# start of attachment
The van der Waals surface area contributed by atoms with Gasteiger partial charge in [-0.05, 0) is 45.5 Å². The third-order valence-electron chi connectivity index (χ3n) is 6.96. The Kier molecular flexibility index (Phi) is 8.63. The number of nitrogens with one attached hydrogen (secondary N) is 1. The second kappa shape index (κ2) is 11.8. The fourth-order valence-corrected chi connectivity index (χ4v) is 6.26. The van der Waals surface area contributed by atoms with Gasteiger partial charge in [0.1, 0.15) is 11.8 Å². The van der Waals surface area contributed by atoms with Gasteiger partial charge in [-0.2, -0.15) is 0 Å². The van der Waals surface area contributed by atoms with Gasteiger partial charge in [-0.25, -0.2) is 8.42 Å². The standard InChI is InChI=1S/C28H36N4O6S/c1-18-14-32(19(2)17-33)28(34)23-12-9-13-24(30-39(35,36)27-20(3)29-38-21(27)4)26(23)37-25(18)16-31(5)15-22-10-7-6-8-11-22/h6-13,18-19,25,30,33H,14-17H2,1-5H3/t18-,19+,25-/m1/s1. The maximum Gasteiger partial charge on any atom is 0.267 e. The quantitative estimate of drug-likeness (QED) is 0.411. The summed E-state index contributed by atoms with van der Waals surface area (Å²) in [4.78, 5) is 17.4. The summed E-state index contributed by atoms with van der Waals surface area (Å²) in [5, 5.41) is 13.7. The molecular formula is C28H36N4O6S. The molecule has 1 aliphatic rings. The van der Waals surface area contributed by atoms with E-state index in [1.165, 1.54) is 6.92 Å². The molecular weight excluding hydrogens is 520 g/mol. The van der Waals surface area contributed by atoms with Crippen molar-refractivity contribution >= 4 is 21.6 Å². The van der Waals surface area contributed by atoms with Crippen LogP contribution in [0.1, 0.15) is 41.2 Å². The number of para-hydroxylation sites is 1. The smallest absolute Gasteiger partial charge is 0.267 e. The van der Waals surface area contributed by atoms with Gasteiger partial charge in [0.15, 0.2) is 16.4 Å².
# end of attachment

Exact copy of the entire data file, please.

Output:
The van der Waals surface area contributed by atoms with Gasteiger partial charge in [-0.05, 0) is 45.5 Å². The third-order valence-electron chi connectivity index (χ3n) is 6.96. The Kier molecular flexibility index (Phi) is 8.63. The number of nitrogens with one attached hydrogen (secondary N) is 1. The second kappa shape index (κ2) is 11.8. The fourth-order valence-corrected chi connectivity index (χ4v) is 6.26. The van der Waals surface area contributed by atoms with Gasteiger partial charge in [0.1, 0.15) is 11.8 Å². The van der Waals surface area contributed by atoms with Gasteiger partial charge in [-0.2, -0.15) is 0 Å². The van der Waals surface area contributed by atoms with Gasteiger partial charge in [-0.25, -0.2) is 8.42 Å². The standard InChI is InChI=1S/C28H36N4O6S/c1-18-14-32(19(2)17-33)28(34)23-12-9-13-24(30-39(35,36)27-20(3)29-38-21(27)4)26(23)37-25(18)16-31(5)15-22-10-7-6-8-11-22/h6-13,18-19,25,30,33H,14-17H2,1-5H3/t18-,19+,25-/m1/s1. The maximum Gasteiger partial charge on any atom is 0.267 e. The quantitative estimate of drug-likeness (QED) is 0.411. The summed E-state index contributed by atoms with van der Waals surface area (Å²) in [4.78, 5) is 17.4. The summed E-state index contributed by atoms with van der Waals surface area (Å²) in [5, 5.41) is 13.7. The molecular formula is C28H36N4O6S. The molecule has 1 aliphatic rings. The van der Waals surface area contributed by atoms with E-state index in [1.165, 1.54) is 6.92 Å². The molecular weight excluding hydrogens is 520 g/mol. The van der Waals surface area contributed by atoms with Crippen molar-refractivity contribution >= 4 is 21.6 Å². The van der Waals surface area contributed by atoms with Crippen LogP contribution in [0.1, 0.15) is 41.2 Å². The number of para-hydroxylation sites is 1. The smallest absolute Gasteiger partial charge is 0.267 e. The van der Waals surface area contributed by atoms with Gasteiger partial charge in [0.15, 0.2) is 16.4 Å².